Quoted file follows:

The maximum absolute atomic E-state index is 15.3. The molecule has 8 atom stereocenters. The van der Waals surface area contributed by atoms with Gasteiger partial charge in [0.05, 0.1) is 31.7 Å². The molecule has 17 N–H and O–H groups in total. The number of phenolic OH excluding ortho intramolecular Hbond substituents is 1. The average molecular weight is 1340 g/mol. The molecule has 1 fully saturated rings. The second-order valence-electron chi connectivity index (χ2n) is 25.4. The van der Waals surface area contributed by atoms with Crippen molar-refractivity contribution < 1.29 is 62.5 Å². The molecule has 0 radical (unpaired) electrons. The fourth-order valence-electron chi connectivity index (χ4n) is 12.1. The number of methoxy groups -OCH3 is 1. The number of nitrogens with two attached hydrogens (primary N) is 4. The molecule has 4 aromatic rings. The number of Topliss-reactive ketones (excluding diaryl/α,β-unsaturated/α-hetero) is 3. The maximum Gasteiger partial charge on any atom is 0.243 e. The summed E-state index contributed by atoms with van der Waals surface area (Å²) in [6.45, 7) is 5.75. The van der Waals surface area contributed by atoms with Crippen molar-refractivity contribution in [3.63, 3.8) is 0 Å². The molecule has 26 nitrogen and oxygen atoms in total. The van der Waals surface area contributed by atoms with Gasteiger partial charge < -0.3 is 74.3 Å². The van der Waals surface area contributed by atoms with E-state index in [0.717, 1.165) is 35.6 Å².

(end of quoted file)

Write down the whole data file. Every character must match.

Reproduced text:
The maximum absolute atomic E-state index is 15.3. The molecule has 8 atom stereocenters. The van der Waals surface area contributed by atoms with Gasteiger partial charge in [0.05, 0.1) is 31.7 Å². The molecule has 17 N–H and O–H groups in total. The number of phenolic OH excluding ortho intramolecular Hbond substituents is 1. The average molecular weight is 1340 g/mol. The molecule has 1 fully saturated rings. The second-order valence-electron chi connectivity index (χ2n) is 25.4. The van der Waals surface area contributed by atoms with Crippen molar-refractivity contribution < 1.29 is 62.5 Å². The molecule has 0 radical (unpaired) electrons. The fourth-order valence-electron chi connectivity index (χ4n) is 12.1. The number of methoxy groups -OCH3 is 1. The number of nitrogens with two attached hydrogens (primary N) is 4. The molecule has 4 aromatic rings. The number of Topliss-reactive ketones (excluding diaryl/α,β-unsaturated/α-hetero) is 3. The maximum Gasteiger partial charge on any atom is 0.243 e. The summed E-state index contributed by atoms with van der Waals surface area (Å²) in [6.45, 7) is 5.75. The van der Waals surface area contributed by atoms with Crippen molar-refractivity contribution in [3.63, 3.8) is 0 Å². The molecule has 26 nitrogen and oxygen atoms in total. The van der Waals surface area contributed by atoms with Gasteiger partial charge < -0.3 is 74.3 Å². The van der Waals surface area contributed by atoms with E-state index in [0.717, 1.165) is 35.6 Å².